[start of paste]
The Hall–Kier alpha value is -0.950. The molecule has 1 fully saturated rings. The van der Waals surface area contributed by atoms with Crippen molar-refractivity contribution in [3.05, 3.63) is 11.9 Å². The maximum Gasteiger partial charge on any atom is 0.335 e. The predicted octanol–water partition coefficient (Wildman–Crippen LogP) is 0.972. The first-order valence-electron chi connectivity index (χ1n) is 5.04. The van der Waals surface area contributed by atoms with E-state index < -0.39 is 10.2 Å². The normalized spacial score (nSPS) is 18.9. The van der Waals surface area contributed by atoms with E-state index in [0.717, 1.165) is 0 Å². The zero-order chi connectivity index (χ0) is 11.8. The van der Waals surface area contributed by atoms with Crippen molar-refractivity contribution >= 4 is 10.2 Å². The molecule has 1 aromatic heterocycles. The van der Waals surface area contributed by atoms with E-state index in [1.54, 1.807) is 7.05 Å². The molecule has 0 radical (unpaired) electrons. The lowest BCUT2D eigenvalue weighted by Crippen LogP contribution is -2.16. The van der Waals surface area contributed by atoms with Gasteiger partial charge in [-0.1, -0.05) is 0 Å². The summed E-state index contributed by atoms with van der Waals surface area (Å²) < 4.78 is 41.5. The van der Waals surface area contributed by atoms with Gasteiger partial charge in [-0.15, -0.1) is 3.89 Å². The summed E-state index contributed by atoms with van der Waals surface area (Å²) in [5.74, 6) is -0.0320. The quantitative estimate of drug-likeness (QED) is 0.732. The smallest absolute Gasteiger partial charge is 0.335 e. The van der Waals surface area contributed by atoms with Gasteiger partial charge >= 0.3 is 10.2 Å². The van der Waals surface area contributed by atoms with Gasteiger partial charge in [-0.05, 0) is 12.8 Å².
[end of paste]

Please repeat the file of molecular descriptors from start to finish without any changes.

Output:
The Hall–Kier alpha value is -0.950. The molecule has 1 fully saturated rings. The van der Waals surface area contributed by atoms with Crippen molar-refractivity contribution in [3.05, 3.63) is 11.9 Å². The maximum Gasteiger partial charge on any atom is 0.335 e. The predicted octanol–water partition coefficient (Wildman–Crippen LogP) is 0.972. The first-order valence-electron chi connectivity index (χ1n) is 5.04. The van der Waals surface area contributed by atoms with E-state index < -0.39 is 10.2 Å². The normalized spacial score (nSPS) is 18.9. The van der Waals surface area contributed by atoms with E-state index in [0.717, 1.165) is 0 Å². The zero-order chi connectivity index (χ0) is 11.8. The van der Waals surface area contributed by atoms with Crippen molar-refractivity contribution >= 4 is 10.2 Å². The molecule has 1 aromatic heterocycles. The van der Waals surface area contributed by atoms with E-state index in [1.54, 1.807) is 7.05 Å². The molecule has 0 radical (unpaired) electrons. The lowest BCUT2D eigenvalue weighted by Crippen LogP contribution is -2.16. The van der Waals surface area contributed by atoms with Gasteiger partial charge in [-0.1, -0.05) is 0 Å². The summed E-state index contributed by atoms with van der Waals surface area (Å²) < 4.78 is 41.5. The van der Waals surface area contributed by atoms with Gasteiger partial charge in [-0.15, -0.1) is 3.89 Å². The summed E-state index contributed by atoms with van der Waals surface area (Å²) in [5.74, 6) is -0.0320. The quantitative estimate of drug-likeness (QED) is 0.732. The smallest absolute Gasteiger partial charge is 0.335 e. The van der Waals surface area contributed by atoms with Gasteiger partial charge >= 0.3 is 10.2 Å². The van der Waals surface area contributed by atoms with Gasteiger partial charge in [-0.05, 0) is 12.8 Å².